Technical Stakes in the Ground
Now that I had begun a side project building an app to search secondary ticket markets for sports tickets, I had to come up with a plan.
This started as a project to enhance my development skillset, so the first priority was to learn some new technology. And because I would only be working on it part time, I had to allow for slow pace and the need to be efficient with the time I was going to have available.
First, I needed to choose a cloud platform. At that time (2013) Google allowed for indefinite free usage, within limits I knew I was not going to exceed for more than a year. I wouldn’t have to worry about reaching any milestone before a free trial period expired.
From that choice followed several others
- Learning NoSQL was a primary driver of this project, so Google Datastore was an obvious choice.
- Google APIs for data access, user management, REST endpoints. This meant tight coupling to the Google Cloud platform, but less time to get running.
- Google MapReduce
- Java for the back end. I stuck to the language with which I had the most experience and could be the most productive. The temptation to try Python here was strong, but I had to be pretty efficient if I was going to make real progress on a part time basis.
Who’s Driving This Thing
With the technical stack choices in place, I could now design an application to incorporate these elements. Is this backwards? Absolutely. The problems being solved by the application (in this case an earthshaking ticket search solution) should drive the tech choices. But I had to balance that against my side project goals, which came first. I knew that at some point this might cause me problems if I wanted to make this a commercially viable product, but I would deal with that when it arose.
It took about six months of starts, stops and restarts to build the first set of features, but I ultimately got something running that would search for any NBA team’s home games against high quality opponents. And every morning it would send an email with results. I remember the satisfaction of seeing that first email arrive right on time, with links to exactly the kinds of tickets I would buy.
Looking at that first email now, I am struck by 2 things. First, it’s interesting how even the most primitive plain text email can give a real sense of satisfaction when you are building something new. But more than that, I can’t believe that a mere 4 years ago the Nets had a winning record. How times have changed.
Reaching this milestone offered a good opportunity to look at how my technology choices had worked out and consider what the goals of the project were moving forward.
As it turned out, many of my technology choices were not ideally suited for the needs of the application. For one, my data model would have fit into a relational model quite naturally and I was never going to have storage needs at internet scale. So the scalability benefits of NoSQL options were giving me no benefits. Conversely, adding new features was proving to be difficult in cases where joining within the data model was necessary.
Some of my choices were not as obviously mismatched with the app I was trying to build. MapReduce even solved a real problem for me. How could I search tickets for a sizable user base when the ticket vendor only allowed 6 API calls per minute (yes, per minute)? I simply could not afford to make any redundant calls if I was going to be limited to such a low rate. If I wanted a daily search to find Phillies tickets behind home plate and you did too, the system would have to share the results of a single API call with both of us.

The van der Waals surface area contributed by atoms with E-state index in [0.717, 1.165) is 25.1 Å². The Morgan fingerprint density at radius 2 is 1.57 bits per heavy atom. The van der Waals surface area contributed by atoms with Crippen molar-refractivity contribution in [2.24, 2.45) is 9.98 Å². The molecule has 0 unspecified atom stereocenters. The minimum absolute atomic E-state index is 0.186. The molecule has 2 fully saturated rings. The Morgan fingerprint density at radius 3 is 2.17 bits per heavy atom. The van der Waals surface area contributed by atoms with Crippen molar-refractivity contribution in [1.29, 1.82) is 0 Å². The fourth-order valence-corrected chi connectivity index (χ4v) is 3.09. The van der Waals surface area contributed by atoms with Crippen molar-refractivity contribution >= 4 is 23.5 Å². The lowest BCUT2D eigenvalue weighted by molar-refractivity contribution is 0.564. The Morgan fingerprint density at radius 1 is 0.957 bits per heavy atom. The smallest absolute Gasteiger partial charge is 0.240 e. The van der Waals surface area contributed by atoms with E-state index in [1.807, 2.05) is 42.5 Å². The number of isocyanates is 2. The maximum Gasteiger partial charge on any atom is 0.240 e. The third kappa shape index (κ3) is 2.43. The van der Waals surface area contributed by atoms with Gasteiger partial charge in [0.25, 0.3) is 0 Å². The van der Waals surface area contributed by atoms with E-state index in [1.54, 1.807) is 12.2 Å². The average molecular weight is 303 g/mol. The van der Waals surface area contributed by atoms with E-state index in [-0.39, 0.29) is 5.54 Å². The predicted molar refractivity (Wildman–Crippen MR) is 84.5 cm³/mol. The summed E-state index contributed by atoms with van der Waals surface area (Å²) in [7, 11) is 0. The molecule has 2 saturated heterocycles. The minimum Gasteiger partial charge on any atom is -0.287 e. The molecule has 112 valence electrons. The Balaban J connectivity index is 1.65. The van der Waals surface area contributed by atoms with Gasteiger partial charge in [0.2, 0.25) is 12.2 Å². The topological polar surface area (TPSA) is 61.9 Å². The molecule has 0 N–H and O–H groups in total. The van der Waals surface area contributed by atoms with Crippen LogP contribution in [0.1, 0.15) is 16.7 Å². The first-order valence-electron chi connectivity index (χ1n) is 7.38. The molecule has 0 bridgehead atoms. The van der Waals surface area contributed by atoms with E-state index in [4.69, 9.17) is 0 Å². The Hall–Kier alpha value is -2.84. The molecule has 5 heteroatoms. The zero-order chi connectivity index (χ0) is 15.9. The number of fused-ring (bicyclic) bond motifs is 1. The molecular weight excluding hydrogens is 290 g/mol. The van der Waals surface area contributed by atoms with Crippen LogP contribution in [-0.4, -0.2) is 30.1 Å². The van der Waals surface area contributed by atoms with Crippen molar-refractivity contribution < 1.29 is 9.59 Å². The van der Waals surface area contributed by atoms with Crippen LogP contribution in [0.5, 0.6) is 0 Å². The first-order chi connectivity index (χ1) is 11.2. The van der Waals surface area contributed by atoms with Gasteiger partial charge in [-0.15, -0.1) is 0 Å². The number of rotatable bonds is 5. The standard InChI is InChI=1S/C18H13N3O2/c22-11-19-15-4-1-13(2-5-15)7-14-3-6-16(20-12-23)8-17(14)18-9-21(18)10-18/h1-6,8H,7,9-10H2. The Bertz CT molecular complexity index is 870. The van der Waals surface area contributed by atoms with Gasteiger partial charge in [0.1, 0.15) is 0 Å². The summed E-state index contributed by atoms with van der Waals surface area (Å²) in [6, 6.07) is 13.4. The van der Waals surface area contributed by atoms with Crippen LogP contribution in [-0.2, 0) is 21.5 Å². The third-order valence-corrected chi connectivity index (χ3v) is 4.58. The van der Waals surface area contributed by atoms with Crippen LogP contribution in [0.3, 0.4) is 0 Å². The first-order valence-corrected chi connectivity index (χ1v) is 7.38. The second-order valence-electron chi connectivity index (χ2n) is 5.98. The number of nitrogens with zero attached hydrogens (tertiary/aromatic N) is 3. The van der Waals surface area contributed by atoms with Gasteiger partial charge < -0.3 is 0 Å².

MapReduce allowed me to map users preferences to individual games, then reduce to a single ticket query per game. Conceptually, it was exactly what I needed. But in practice, it brought a computational and data storage overhead that was disproportionate with my specific problem. I was using a sledgehammer to swat a fly.
Fork in the Road
At this point I had to make a decision. Do I continue down the path of deepening my understanding of the technology I started with, or do I commit to the path of trying to make this commercially viable and start making technology choices based on the requirements of the application?
I chose the latter and never regretted it. I had learned enough that the goals of the side project had been met, but it looked like this ticket search application could carve out a niche within the secondary ticket market. It was time to focus on that as the one and only goal.
I was surprised by how quickly the tension escalated between my side project goals and the commercial goals. In fact, it was clear after building only the initial set of features that I was going to have to choose one or the other. And ultimately, with the exception of Java as the primary back end language, I abandoned every other choice within a year. As a result, I ended up doing a lot of refactoring and rewriting.
A side project may seem like a good launching pad for a commercially viable application, and in some cases it may be. However, if you prioritize technology choices over the business needs of the application, you may end up where I did: throwing out a lot of your work and starting from scratch.